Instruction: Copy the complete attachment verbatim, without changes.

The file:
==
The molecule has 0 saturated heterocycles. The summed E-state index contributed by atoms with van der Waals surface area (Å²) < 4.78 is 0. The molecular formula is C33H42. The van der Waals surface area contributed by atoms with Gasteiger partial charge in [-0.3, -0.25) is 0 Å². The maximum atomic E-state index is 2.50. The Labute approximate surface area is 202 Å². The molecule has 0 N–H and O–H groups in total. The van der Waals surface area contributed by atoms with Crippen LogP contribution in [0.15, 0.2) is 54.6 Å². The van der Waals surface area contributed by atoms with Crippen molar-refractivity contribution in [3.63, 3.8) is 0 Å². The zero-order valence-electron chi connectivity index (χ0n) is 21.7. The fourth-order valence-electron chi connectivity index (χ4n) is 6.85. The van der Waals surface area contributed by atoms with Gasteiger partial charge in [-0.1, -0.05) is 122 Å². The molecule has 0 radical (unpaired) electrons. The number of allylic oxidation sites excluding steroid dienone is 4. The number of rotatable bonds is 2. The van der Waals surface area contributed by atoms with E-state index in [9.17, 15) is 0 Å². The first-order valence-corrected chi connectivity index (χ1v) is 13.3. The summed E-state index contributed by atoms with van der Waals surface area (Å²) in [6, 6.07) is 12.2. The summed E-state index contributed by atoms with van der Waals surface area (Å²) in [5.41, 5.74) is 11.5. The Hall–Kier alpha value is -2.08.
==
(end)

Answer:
The molecule has 0 saturated heterocycles. The summed E-state index contributed by atoms with van der Waals surface area (Å²) < 4.78 is 0. The molecular formula is C33H42. The van der Waals surface area contributed by atoms with Gasteiger partial charge in [-0.3, -0.25) is 0 Å². The maximum atomic E-state index is 2.50. The Labute approximate surface area is 202 Å². The molecule has 0 N–H and O–H groups in total. The van der Waals surface area contributed by atoms with Crippen LogP contribution in [0.15, 0.2) is 54.6 Å². The van der Waals surface area contributed by atoms with Crippen molar-refractivity contribution in [3.63, 3.8) is 0 Å². The zero-order valence-electron chi connectivity index (χ0n) is 21.7. The fourth-order valence-electron chi connectivity index (χ4n) is 6.85. The van der Waals surface area contributed by atoms with Gasteiger partial charge in [-0.1, -0.05) is 122 Å². The molecule has 0 radical (unpaired) electrons. The number of allylic oxidation sites excluding steroid dienone is 4. The number of rotatable bonds is 2. The van der Waals surface area contributed by atoms with E-state index in [9.17, 15) is 0 Å². The first-order valence-corrected chi connectivity index (χ1v) is 13.3. The summed E-state index contributed by atoms with van der Waals surface area (Å²) in [6, 6.07) is 12.2. The summed E-state index contributed by atoms with van der Waals surface area (Å²) in [5.41, 5.74) is 11.5. The Hall–Kier alpha value is -2.08.